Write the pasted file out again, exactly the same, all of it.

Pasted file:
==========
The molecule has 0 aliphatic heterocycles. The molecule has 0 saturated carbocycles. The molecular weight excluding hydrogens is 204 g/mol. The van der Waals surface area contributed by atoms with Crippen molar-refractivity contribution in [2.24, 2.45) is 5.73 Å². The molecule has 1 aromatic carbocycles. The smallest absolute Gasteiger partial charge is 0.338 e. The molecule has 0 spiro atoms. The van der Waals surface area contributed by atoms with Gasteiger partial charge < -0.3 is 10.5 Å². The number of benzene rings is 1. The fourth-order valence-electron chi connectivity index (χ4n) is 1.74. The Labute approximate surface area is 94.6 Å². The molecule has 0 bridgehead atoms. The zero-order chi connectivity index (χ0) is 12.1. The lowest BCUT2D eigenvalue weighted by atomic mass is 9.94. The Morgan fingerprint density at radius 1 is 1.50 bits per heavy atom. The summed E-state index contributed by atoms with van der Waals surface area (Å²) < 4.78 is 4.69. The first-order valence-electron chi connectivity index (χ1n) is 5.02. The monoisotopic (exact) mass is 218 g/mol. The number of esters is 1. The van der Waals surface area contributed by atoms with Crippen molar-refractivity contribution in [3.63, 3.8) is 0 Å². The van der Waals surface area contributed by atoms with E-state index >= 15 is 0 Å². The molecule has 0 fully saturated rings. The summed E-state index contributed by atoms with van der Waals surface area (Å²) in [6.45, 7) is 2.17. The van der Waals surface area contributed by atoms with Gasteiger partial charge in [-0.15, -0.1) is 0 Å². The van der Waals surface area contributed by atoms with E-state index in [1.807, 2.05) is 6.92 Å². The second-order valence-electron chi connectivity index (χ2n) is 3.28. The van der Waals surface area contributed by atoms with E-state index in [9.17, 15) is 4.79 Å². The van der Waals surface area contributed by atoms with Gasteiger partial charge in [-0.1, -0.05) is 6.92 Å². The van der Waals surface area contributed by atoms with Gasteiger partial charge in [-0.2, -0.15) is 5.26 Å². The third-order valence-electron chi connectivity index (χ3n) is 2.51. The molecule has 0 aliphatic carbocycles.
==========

The molecule has 0 aliphatic heterocycles. The molecule has 0 saturated carbocycles. The molecular weight excluding hydrogens is 204 g/mol. The van der Waals surface area contributed by atoms with Crippen molar-refractivity contribution in [2.24, 2.45) is 5.73 Å². The molecule has 1 aromatic carbocycles. The smallest absolute Gasteiger partial charge is 0.338 e. The molecule has 0 spiro atoms. The van der Waals surface area contributed by atoms with Gasteiger partial charge < -0.3 is 10.5 Å². The number of benzene rings is 1. The fourth-order valence-electron chi connectivity index (χ4n) is 1.74. The Labute approximate surface area is 94.6 Å². The molecule has 0 bridgehead atoms. The zero-order chi connectivity index (χ0) is 12.1. The lowest BCUT2D eigenvalue weighted by atomic mass is 9.94. The Morgan fingerprint density at radius 1 is 1.50 bits per heavy atom. The summed E-state index contributed by atoms with van der Waals surface area (Å²) < 4.78 is 4.69. The first-order valence-electron chi connectivity index (χ1n) is 5.02. The monoisotopic (exact) mass is 218 g/mol. The number of esters is 1. The van der Waals surface area contributed by atoms with Crippen molar-refractivity contribution in [3.63, 3.8) is 0 Å². The van der Waals surface area contributed by atoms with E-state index >= 15 is 0 Å². The molecule has 0 fully saturated rings. The summed E-state index contributed by atoms with van der Waals surface area (Å²) in [6.45, 7) is 2.17. The van der Waals surface area contributed by atoms with Gasteiger partial charge in [-0.15, -0.1) is 0 Å². The van der Waals surface area contributed by atoms with E-state index in [1.807, 2.05) is 6.92 Å². The second-order valence-electron chi connectivity index (χ2n) is 3.28. The van der Waals surface area contributed by atoms with E-state index in [9.17, 15) is 4.79 Å². The van der Waals surface area contributed by atoms with Gasteiger partial charge in [-0.1, -0.05) is 6.92 Å². The van der Waals surface area contributed by atoms with Gasteiger partial charge in [-0.2, -0.15) is 5.26 Å². The third-order valence-electron chi connectivity index (χ3n) is 2.51. The molecule has 0 aliphatic carbocycles.